Air pollution in India:

Delhi’s air-quality levels deteriorated this week. According to the World Air Quality Report prepared by IQAir, Delhi ranked fourth on a list of 50 of the world’s most polluted cities in terms of PM2.5 levels in 2022.

India’s National Clean Air Program (NCAP) was launched in 2019 and the NCAP set a target of reducing ultra-fine particulate matter levels in non-attainment cities by 20-30 per cent by 2022. This target was moved forward by the Union government in September 2022, to a 40 percent reduction of pollution levels by 2026.

However, even in 2022, pollution levels in non-attainment cities remained much higher than the Central Pollution Control Board’s (CPCB) annual average safe limits.

The National Ambient Air Quality Monitoring Programme was launched in  1984 and the revised National Ambient Air Quality Standards was notified in 2009. Under NAMP, three air pollutants viz: SO2(Sulphur Dioxide), NO2(Nitrogen Dioxide) & PM10 are monitored.

Fine particulate matter (PM2.5) is an air pollutant that is a concern for people’s health when levels in the air are high. The term fine particles, or particulate matter 2.5 (PM2.5), refers to tiny particles or droplets in the air that are two and one-half microns or less in width. Like inches, meters, and miles, a micron is a unit of measurement for distance. There are about 25,000 microns in an inch.

Particles in the PM2.5 size range are able to travel deeply into the respiratory tract, reaching the lungs. Exposure to fine particles can cause short-term health effects such as eye, nose, throat, and lung irritation, coughing, sneezing, runny nose, and shortness of breath.

There are outdoor and indoor sources of fine particles. Outside, fine particles primarily come from car, truck, bus, and off-road vehicle (e.g., construction equipment, snowmobile, locomotive) exhausts, other operations that involve the burning of fuels such as wood, heating oil or coal, and natural sources such as forest and grass fires. Fine particles also form from the reaction of gases or droplets in the atmosphere from sources such as power plants. These chemical reactions can occur miles from the original source of the emissions. Because fine particles can be carried long distances from their source, events such as wildfires or volcanic eruptions can raise fine particle concentrations hundreds of miles from the event.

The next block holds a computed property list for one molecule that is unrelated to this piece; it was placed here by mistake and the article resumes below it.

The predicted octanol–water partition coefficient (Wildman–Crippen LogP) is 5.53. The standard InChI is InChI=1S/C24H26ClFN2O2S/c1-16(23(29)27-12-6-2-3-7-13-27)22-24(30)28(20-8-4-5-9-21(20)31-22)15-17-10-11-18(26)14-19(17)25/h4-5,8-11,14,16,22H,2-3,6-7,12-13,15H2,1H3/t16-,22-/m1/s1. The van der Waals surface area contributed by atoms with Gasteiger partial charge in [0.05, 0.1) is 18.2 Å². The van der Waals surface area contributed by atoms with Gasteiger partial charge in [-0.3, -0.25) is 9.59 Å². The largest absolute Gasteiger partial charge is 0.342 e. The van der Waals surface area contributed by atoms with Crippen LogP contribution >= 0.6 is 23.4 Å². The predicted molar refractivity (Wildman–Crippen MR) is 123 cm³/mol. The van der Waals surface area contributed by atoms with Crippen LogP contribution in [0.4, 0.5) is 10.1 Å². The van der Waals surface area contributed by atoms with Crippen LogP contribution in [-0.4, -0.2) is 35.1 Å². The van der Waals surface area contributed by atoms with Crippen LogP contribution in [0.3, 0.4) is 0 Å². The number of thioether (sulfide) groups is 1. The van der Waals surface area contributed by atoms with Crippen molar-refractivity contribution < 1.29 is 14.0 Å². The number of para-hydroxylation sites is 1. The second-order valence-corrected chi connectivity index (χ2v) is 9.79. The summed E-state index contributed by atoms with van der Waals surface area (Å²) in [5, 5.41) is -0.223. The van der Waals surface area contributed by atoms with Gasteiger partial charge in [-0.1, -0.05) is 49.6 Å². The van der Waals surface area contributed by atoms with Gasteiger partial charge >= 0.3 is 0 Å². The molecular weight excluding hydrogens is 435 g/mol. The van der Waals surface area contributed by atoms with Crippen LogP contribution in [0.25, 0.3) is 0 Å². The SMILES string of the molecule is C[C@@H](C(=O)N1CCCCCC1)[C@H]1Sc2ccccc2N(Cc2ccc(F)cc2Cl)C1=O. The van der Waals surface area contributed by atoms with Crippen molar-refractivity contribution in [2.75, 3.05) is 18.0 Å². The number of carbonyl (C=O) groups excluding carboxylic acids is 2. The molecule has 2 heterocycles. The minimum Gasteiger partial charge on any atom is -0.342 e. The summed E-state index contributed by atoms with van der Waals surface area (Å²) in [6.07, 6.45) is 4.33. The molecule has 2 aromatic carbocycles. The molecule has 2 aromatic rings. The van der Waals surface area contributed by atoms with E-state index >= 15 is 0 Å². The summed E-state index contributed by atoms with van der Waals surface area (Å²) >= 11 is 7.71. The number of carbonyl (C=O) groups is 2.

PM2.5 is also produced by common indoor activities. Some indoor sources of fine particles are tobacco smoke, cooking (e.g., frying, sautéing, and broiling), burning candles or oil lamps, and operating fireplaces and fuel-burning space heaters (e.g., kerosene heaters)


India has set standards for what it thinks are appropriate warnings for a particular level of pollutant. AQI helps in comparing pollution levels at a glance with a color code and a numerical value. In India, AQIs are determined based on the concentrations of seven pollutants, including PM2.5 (fine, respirable particles), sulfur dioxide (SO2), nitrogen dioxide (NO2), and carbon monoxide (CO).There are six AQI categories, namely: Good, Satisfactory, Moderately polluted, Poor, Very poor and Severe.

                   India has also introduction of BS-VI emission standards.


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